To Grandmother’s House We Won’t Go
by An Annonymous Grandaughter
Many of the most memorable Christmas stories have villains. Scrooge and the Grinch are the first that come to mind. Both are anti-Christmas, but in the end, they realize the err of their ways and change.
The villain in my Christmas story is my own grandma. Unlike Scrooge and the Grinch, she’s pro-Christmas, but I feel like she’s anti-me.
Knowing she and my grandpa are tired of having family gatherings in their home, I called and offered to host Chrismas dinner this year – an event she hasn’t invited me to in years.
She said she already had plans with her daughters and other grandchildren (my aunts and cousins).
When I asked if my husband, children and I could attend, she said, “No. Don’t come. It’s tradition.”
Shocked, I told her it hurts to be excluded from her family gatherings and asked why she doesn’t invite us to her home.
She said she and Grandpa are too busy to have us over throughout the year, and that she only had enough dishes and table space for the rest of her family on Christmas Day.
I lightly replied that there’s always a way to make time for family, and let her know that on Christmas, we’d happily come over after the meal or use paper plates and sit on the couch.
“Of course not. We’ll get more dishes and another table and you can come,” she said.
I told her I couldn’t help but feel like an imposition, but she insisted we attend. Not wanting to give the issue any more energy, I accepted. Then she told me to bring toys for our kids to play with because she and Grandpa weren’t planning to buy them any.
My grandparents are financially secure, and, while gifts from them to my children were the last thing on my mind, I was surprised to hear my grandma say this in reference to her only two great grandchildren.
Nevertheless, I thanked her for the thoughtful suggestion to bring toys and assured her we didn’t expect to receive any gifts. We just wanted to be together as a family and it would be gift enough for our children to get to know their great grandparents.
I realize people can become set in their ways when it comes to holiday traditions, and not everyone enjoys having young children in their home, even if they are well behaved. Yet the whole exchange made me understand the meaning of the phrase, “Be careful what you wish for.”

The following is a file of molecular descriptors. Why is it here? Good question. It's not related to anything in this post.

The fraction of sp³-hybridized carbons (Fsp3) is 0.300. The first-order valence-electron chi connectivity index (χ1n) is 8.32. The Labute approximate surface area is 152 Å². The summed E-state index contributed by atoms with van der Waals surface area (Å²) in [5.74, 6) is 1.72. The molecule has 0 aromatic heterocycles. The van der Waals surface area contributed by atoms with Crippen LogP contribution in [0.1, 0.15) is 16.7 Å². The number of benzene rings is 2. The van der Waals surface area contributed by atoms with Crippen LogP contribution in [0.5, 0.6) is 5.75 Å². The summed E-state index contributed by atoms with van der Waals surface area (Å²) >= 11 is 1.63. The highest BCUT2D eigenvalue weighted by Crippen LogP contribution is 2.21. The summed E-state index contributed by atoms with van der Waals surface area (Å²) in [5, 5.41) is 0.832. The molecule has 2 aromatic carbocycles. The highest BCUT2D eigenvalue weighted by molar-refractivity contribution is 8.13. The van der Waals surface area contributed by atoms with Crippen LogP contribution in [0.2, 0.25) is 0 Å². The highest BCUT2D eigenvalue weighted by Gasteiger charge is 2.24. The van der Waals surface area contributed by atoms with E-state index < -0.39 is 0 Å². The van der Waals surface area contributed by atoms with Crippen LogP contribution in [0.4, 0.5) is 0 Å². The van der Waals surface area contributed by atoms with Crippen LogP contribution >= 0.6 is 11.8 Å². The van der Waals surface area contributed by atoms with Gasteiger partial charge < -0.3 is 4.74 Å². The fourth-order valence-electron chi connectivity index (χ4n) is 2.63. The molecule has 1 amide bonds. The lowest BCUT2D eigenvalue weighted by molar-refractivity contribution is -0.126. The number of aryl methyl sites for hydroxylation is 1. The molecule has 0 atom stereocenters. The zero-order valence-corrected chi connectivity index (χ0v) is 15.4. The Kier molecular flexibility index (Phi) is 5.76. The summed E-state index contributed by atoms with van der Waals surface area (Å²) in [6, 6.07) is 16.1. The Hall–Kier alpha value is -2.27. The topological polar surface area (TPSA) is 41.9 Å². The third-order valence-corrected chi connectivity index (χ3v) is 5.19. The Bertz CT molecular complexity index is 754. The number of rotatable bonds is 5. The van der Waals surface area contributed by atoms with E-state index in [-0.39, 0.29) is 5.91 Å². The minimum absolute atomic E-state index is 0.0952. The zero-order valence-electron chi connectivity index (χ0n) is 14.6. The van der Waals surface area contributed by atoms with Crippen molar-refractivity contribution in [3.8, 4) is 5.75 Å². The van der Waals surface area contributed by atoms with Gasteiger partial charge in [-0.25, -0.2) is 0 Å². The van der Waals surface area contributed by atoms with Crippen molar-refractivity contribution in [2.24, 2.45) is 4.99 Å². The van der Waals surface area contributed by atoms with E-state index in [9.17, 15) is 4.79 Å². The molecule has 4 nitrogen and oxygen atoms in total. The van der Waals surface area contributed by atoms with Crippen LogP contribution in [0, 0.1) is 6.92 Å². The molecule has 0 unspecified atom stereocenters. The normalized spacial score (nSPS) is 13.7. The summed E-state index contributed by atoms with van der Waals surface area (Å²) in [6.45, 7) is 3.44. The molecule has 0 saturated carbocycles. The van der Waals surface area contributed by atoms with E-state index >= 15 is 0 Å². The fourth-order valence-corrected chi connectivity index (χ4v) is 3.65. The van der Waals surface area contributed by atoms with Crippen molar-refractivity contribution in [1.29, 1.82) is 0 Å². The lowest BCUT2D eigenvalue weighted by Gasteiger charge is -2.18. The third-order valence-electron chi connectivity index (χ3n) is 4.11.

I spent hours considering different ways to get out of attending Christmas dinner. Ultimately, I decided to take the high road and be the change I wish to see in the world.
What I wanted most was for my grandma to validate my feelings, hold herself accountable for hurting me and apologize. I knew this would never happen, so with the most restraint I could muster, I basically told her and my grandpa that I was sorry for complicating their holiday plans, and thought it would be best if we waited until sometime next year to get together.
In typical Grandma and Grandpa fashion, they critiqued my apology. Yet this time, I feel calm in the knowledge that, just like me, my grandparents are imperfect human beings. Even though they didn’t live up to my expectations of how grandparents should behave, they have many positive traits, and I accept them as they are. I would even go so far as to say that my grandma was right when she initially said we shouldn’t come to Christmas dinner.
Hosting holiday dinners is hard work, especially at her age. She has twice my wisdom and life experience and knows her limitations.
I believe that some traditions truly are better left alone.
Just like Scrooge’s and the Grinch’s fellow villagers upheld the joy and spirit of the holiday season in their Christmas stories, I won’t let this experience ruin the holidays for me.
Perhaps life will imitate art, and my grandparents will have a change of heart about intentionally including us in their Christmas plans next year.
If not, that’s okay with me, too … now.
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